El Charro Mexican Restaurant in Lafayette, California Closed for Good, which may be one of the odd Covid maladies I’ve run across that hurt, beside the people it has taken from us. This was my first taco. It was also the accidental spark that got my parents and I obsessed with guacamole. When I was born this wasn’t all that far from where we lived and it was a favorite of my parents. I don’t remember going here as we moved when I was about 18 months old or so. But, we always stopped here when in the Bay Area.

I went to undergrad at St. Mary’s College of California in Moraga, which is sort of next door via back roads through the hills. When my parent would come and visit we would often goo to El Carro for lunch or dinner. One of the things my parents loved was the small dish of guacamole that came with tortilla chips, as well as salsa. From the time I was a baby my parents tried to replicate this intensely flavored guacamole. We learned many different ways of making guacamole and had a few favorites that are still really good. But, it wasn’t anything like El Charro’s.

So one day we asked about the guacamole, with my parents explaining they had tried to replicate it for 20 some years when we moved away. There was a bit of confusion, but the waitress understood and went in the back to ask. He head cook came out smiling. He explained it wasn’t guacamole, but blue cheese, a little garlic, and butter all mashed together until the blue of the cheese was a green-ish spread / dip. I’ve never seen this anywhere else. The cook had said the owner knew it from Mexico and was a special treat in a small town there. Thanks to the confusion I’ve learned many different guacamole recipes, probably more than 50, but also how to riff with the basics.

Productivity

I’ve been trying to put something in a daily dump note. The book notes and idea notes are getting to be a decent habit and being able to easily search and build on an understanding is really nice to have. Obsidian has been proving to be an insanely great augmentation layer.

Talking with a couple people using Roam this week about Obsidian has been interesting as both lost network access and didn’t have access to their notes. This also got them thinking about how to exit Roam, and the lack of API and a common framework they are feeling really stuck. There is now an option to scrape Roam to pull the content into markdown files that can work with Obsidian, and it seems it will also work with block replication. Roam is slick and what the people who love slick, but don’t consider function and the basic use cases for every platform: Do I have ownership of everything I put in?; Do I have constant access?; How do I exit?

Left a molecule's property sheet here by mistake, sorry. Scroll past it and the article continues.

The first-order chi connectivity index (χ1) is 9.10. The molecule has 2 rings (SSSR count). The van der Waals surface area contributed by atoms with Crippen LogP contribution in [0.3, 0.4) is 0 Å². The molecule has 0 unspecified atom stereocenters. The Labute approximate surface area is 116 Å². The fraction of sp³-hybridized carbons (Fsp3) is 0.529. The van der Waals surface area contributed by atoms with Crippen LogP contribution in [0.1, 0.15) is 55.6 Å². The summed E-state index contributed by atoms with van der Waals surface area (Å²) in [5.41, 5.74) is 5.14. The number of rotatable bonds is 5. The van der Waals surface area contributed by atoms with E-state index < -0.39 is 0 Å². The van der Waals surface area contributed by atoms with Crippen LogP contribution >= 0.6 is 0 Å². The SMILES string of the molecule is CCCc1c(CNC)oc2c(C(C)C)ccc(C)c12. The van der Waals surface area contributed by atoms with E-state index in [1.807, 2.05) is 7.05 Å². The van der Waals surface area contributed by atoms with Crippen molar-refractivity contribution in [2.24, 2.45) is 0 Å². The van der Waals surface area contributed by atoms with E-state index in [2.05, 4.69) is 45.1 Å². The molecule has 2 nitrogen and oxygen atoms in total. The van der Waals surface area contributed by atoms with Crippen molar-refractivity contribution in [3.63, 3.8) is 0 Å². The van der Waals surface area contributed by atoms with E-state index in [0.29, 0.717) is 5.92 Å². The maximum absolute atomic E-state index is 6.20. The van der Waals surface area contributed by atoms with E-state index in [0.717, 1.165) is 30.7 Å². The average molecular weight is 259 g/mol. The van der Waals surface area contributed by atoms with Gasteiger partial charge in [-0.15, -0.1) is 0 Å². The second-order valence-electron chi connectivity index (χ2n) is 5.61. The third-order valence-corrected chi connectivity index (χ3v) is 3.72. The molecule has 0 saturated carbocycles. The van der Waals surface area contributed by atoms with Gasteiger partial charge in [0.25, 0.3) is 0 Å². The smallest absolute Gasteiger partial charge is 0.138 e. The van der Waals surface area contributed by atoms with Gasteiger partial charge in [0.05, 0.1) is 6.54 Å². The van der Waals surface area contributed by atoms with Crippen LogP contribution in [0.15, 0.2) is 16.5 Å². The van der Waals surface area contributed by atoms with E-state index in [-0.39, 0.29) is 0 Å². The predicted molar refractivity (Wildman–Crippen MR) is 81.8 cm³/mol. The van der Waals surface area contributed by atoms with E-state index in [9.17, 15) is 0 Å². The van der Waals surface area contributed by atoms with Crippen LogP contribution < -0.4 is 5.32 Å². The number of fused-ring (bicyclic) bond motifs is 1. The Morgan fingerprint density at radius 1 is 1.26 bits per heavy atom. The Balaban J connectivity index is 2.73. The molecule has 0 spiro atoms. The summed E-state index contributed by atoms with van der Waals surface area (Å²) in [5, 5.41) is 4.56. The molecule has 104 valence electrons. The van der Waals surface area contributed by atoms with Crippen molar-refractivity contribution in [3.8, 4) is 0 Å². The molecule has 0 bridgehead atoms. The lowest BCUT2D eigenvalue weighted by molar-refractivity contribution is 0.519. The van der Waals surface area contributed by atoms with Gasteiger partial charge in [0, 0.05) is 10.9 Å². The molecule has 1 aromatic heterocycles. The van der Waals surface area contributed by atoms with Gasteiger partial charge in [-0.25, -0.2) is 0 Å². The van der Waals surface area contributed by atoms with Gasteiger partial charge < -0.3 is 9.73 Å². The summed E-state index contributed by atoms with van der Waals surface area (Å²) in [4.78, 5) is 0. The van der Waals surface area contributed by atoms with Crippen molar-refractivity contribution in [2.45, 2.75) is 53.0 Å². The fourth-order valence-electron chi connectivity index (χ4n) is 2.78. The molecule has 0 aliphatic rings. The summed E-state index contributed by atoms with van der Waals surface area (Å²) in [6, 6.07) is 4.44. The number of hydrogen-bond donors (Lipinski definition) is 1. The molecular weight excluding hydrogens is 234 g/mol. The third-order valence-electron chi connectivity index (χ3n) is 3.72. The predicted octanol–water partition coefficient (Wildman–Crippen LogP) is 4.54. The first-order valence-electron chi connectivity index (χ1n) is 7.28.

I’m thinking through these as I have been looking at Craft, an Apple OS focussed note system that is quite similar to Notion. I somewhat like Notion and its capabilities, but getting to things, feeding them, and searching when working on things (I have to go to it and perform search and moving content in and out for writing and other workflows has a lot of friction. One solution around it is an API, which isn’t fully there. Craft being more native and sync with iCloud or other would enable what is in it being found in a search. Notion for personal use is now free and Craft is pay, but only about $4 a month.

Craft wouldn’t replace anything in Obsidian, but could help with some organization systems. I use Notion most for pushing podcast and YouTube links into them and then annotate them for refinding and reusing.



December 28, 2020

Weeknote - 27 December 2020

Ahhh! Year end holiday break. This is deeply needed. Ten days of long walks, reading, writing, and perhaps some planning ahead this stretch.

The past week turned out rather well after hitting a wall, but no resolution, but others also seeing the pain and how backwards things are and working to resolve them and bring them closer too modern without repeating known problems and pains of past years so to improve work and productivity (basically what I’ve been doing the last 20+ years).

A successful Christmas was had with a good dinner, with a variation of duck leg (drumstick and thigh) rather than duck breast as I couldn’t find them easily. The Thanksgiving and Christmas meal is getting to be a five pan on four burner production that is getting really honed.

Watched & Listened

I stumbled onto the full Snarky Puppy We Like it Here in studio concert recording, which started a good deep dive into all things Snarky Puppy and related musicians for a few nights and playing albums as background for repetitive task times during work.

I found Snarky Puppy around 2015 or so when a few musician friends were sharing it and it reminded them (then me) of college and after jam sessions with really good musicians and having something that wasn’t much turn into something rather good. Snarky Puppy takes that and turns it up to 11. Their approach to music and draw for amazing musicians to play in with them is very much like Steely Dan. Their music isn’t quite fitting to any existing genre (also much like Steely Dan), but they also drift across many different musical types and backgrounds and global foci that drifts and morphs.

Food

Having extra blueberry leek and thyme reduction has been really nice with some smoked duck and extra strong German mustard.